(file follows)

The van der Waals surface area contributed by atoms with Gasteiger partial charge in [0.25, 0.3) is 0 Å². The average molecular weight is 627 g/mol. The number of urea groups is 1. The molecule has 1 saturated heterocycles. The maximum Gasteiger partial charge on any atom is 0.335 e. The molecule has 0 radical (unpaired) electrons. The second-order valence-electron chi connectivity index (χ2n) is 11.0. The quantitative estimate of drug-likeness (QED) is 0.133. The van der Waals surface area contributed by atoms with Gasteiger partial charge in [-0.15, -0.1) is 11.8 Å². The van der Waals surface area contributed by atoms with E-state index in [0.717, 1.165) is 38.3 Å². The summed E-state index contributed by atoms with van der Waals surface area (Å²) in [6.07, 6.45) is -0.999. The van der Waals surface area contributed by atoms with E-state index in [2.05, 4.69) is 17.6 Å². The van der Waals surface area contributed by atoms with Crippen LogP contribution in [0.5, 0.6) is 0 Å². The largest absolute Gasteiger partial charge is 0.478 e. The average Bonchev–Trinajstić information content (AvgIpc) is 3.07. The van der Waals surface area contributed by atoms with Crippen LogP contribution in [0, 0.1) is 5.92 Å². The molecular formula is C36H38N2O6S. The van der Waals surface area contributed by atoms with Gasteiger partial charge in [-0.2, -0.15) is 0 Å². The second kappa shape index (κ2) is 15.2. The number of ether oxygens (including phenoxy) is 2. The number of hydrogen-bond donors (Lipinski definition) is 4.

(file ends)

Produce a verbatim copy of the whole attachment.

The van der Waals surface area contributed by atoms with Gasteiger partial charge in [0.25, 0.3) is 0 Å². The average molecular weight is 627 g/mol. The number of urea groups is 1. The molecule has 1 saturated heterocycles. The maximum Gasteiger partial charge on any atom is 0.335 e. The molecule has 0 radical (unpaired) electrons. The second-order valence-electron chi connectivity index (χ2n) is 11.0. The quantitative estimate of drug-likeness (QED) is 0.133. The van der Waals surface area contributed by atoms with Gasteiger partial charge in [-0.15, -0.1) is 11.8 Å². The van der Waals surface area contributed by atoms with E-state index in [0.717, 1.165) is 38.3 Å². The summed E-state index contributed by atoms with van der Waals surface area (Å²) in [6.07, 6.45) is -0.999. The van der Waals surface area contributed by atoms with E-state index in [2.05, 4.69) is 17.6 Å². The van der Waals surface area contributed by atoms with Crippen LogP contribution in [0.5, 0.6) is 0 Å². The largest absolute Gasteiger partial charge is 0.478 e. The average Bonchev–Trinajstić information content (AvgIpc) is 3.07. The van der Waals surface area contributed by atoms with Crippen LogP contribution in [0, 0.1) is 5.92 Å². The molecular formula is C36H38N2O6S. The van der Waals surface area contributed by atoms with Gasteiger partial charge in [-0.2, -0.15) is 0 Å². The second kappa shape index (κ2) is 15.2. The number of ether oxygens (including phenoxy) is 2. The number of hydrogen-bond donors (Lipinski definition) is 4.